275675 Multiscale Simulations of Curvature Inducing Protein Partitioning in the Presence of Mean and Gaussian Curvature Gradients

Monday, October 29, 2012: 2:30 PM
415 (Convention Center )
Richard Tourdot, Department of Chemical and Biomolecular Engineering, University of Pennsylvania, Philadelphia, PA, Ryan P. Bradley, Chemical and Biomolecular Engineering, University of Pennsylvania, Philadelphia, PA, Natesan Ramakrishnan, UPenn, Philadelphia, PA and Ravi Radhakrishnan, Department of Bioengineering, University of Pennsylvania, Philadelphia, PA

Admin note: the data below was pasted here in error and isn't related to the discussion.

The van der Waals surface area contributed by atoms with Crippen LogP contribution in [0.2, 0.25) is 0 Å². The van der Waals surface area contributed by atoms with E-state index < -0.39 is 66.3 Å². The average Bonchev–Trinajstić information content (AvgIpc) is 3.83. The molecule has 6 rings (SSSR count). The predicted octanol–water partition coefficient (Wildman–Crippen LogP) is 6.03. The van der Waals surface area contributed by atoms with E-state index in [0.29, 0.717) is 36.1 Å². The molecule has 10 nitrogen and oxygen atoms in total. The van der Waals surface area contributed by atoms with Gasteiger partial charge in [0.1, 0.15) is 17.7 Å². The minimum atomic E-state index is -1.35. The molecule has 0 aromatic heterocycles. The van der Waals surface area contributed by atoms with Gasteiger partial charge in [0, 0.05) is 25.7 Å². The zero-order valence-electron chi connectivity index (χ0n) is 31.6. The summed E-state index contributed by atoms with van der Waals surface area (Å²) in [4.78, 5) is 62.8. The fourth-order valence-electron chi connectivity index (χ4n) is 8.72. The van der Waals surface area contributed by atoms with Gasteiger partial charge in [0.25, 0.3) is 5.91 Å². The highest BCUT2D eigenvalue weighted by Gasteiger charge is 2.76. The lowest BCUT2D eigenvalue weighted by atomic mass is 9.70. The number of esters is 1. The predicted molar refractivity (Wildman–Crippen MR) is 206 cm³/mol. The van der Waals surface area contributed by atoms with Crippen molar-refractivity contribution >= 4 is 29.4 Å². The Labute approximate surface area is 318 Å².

Cell membrane remodeling processes such as endocytosis and cell motility require dynamic curvature induction of the lipid bilayer. These cellular processes are driven by proteins domains such as the Epsin ENTH domain and the Ampiphysin NBAR domain, which coordinate with the mem- brane phospholipid PIP2 and impart asymmetric lateral stresses on the bilayer. These curvature inducing proteins are also thought to sense curvature gradients along the membrane. In clathrin mediated endocytosis, the assembly of the clathrin coat and the invagination of the vesicle occur simultaneously. During this process Epsins relocate to the budding vesicle and combine with the growing clathrin coat. As a spherical bud begins to form ampiphysins are thought to relocate to the neck of the budding vesicle and recruit dynamin. Endocytosis concludes when dynamin pinches the bud and releases a vesicle into the cytoplasm. It has been shown experimentally that epsins cluster onto regions of background membrane curvature. These clustering effects are thought to be present during endocytosis. Evidence of segregation of curvature inducing proteins during membrane remodeling processes has motivated this study of their clustering properties in curvature gradients. Our membrane Monte Carlo (MMC) model incorporates a dynamically triangulated mesh with curvilinear coordinates. This model is evolved using the Helfrich Hamiltonian. In a previous study, we investigated the role of clathrin using a one-dimensional membrane model. This model determined a critical clathrin coat size above which a mature bud with a well defined neck region could form. The curvilinear membrane model used in this study replicated this previous finding, with clathrin coat sizes greater than 2000nm2 yielding mature buds. Here, we show  that Epsin segregation initially increases as the clathrin coat grows. We also show that Epsin segregation plateaus after reaching a critical coat radius where the membrane can adopt fully formed bud geometries. The distribution of epsins within the bud is quantified.


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